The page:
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“It’s Scary, But You’re Gonna Love It!”

By Siddhi Sharma

Have you ever had to travel miles across the world just to pursue your dream? No one spoke a word to me about ‘realities’ before I moved out, but now that I’m in university, ‘scary’ is the only word I can use. I kept telling myself, “This is going to be easy” and, “You’ll manage,” but boy was I wrong! Coming from a traditional town in India, I was raised in a patriarchal and conservative society. People there thrive on collectivism rather than independence. Since I was schooled in a Western curriculum, I wanted to learn to be selfsufficient, away from societal pressures.

I was so eager to get out of India that I even had a list of things I wanted to do and accomplish in New Zealand. I chose AUT because I knew I would be at the heart of the best opportunities (and because NZ is beautiful!). I think however, that my overzealous attitude clouded reality for me and I failed to accept that I didn’t know the first thing about becoming independent. In the first couple of months of university, I realised I was a clueless duckling and very spoilt! A part of me screamed, wanting to go back home. Another part of me wanted to see if I could get past the gut-wrenching homesickness.

It wasn’t long before I had to ‘pull the plug’ on my belief that everything would be at my disposal. I also learned that in order to get the wheels of success in motion, I’d need to step outside my comfort zone too. Life needed to become about using my voice and my body to protect and motivate myself. I had always dreaded needing to speak up for myself, but that was fear I was going to have to move past. I don’t mean to make the act of moving across the world to study sound daunting, but for me, the number of struggles I faced continued to increase. With every month, I encountered new challenges, particularly around my budget management skills.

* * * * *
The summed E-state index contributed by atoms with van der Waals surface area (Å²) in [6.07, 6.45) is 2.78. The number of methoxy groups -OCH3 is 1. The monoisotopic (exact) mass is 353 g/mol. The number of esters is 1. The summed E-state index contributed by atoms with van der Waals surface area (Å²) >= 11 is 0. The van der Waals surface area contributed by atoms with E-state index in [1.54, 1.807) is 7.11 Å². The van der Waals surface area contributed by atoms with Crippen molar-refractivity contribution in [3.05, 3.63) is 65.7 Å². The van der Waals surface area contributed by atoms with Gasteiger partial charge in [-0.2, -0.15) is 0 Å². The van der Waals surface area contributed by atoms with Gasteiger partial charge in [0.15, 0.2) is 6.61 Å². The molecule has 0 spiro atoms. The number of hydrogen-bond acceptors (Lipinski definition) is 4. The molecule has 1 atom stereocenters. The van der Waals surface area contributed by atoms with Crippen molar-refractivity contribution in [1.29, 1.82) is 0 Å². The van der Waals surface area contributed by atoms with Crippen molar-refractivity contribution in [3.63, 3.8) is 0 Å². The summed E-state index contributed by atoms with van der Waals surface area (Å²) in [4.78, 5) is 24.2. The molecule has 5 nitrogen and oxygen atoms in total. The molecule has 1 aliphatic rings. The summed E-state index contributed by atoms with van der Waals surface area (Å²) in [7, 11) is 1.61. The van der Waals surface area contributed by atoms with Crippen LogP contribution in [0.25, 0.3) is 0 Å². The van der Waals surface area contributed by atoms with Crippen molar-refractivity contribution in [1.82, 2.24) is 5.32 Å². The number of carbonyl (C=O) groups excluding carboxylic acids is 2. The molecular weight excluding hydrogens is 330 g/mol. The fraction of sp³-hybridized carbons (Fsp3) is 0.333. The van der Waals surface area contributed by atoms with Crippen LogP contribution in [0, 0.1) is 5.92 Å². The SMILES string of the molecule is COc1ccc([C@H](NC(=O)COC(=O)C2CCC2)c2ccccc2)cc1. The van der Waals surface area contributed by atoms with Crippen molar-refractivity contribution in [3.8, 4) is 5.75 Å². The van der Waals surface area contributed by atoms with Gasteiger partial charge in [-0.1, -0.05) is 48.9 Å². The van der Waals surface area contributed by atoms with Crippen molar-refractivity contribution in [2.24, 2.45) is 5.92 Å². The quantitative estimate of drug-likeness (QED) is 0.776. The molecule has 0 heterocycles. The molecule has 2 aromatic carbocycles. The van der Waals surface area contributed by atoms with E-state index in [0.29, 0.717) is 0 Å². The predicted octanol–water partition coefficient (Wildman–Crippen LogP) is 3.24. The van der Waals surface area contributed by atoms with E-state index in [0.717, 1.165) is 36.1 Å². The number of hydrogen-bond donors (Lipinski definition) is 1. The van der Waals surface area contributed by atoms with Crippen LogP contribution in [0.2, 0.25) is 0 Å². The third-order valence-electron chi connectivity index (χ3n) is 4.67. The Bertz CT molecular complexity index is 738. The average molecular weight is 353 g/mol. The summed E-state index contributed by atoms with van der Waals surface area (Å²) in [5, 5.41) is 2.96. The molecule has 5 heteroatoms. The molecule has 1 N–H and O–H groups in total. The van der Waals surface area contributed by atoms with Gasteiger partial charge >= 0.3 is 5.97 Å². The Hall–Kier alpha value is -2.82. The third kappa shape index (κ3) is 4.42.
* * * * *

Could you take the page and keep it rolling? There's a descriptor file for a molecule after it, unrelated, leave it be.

When I lived at home with my family, I’d never given spending a second thought and I paid no heed to the value of money. But just halfway into my first year of university, I had already become someone who was thinking about saving even before stepping out of the house. Once I was well aware of my financial situation, I realised it was time for me to look for ways to earn some money. I knew I didn’t want to depend on the money being sent from home.

Looking back, I don’t feel like I have lost a part of myself or that I had to leave alot behind before coming to study in NZ. The journey has made me stronger and I now have a solid voice. With that voice, I’ve learned to stay vigilant and self-sufficient. Laundry, groceries, cooking, making friends, wanting to travel, volunteering and sending out a bunches of resumés – it is indeed a lot for one person. But taking things one day at a time will get me there.

I believe that making a major transition in life is not specifically about what gets lost and left behind, but that it’s about making use of our knowledge and abilities in a new environment. I am constantly learning something new every day and I think that in itself is amazing. I couldn’t be more thankful to my family, friends and people of my university who are so supportive. It’s a bumpy ride, but a wonderful one.


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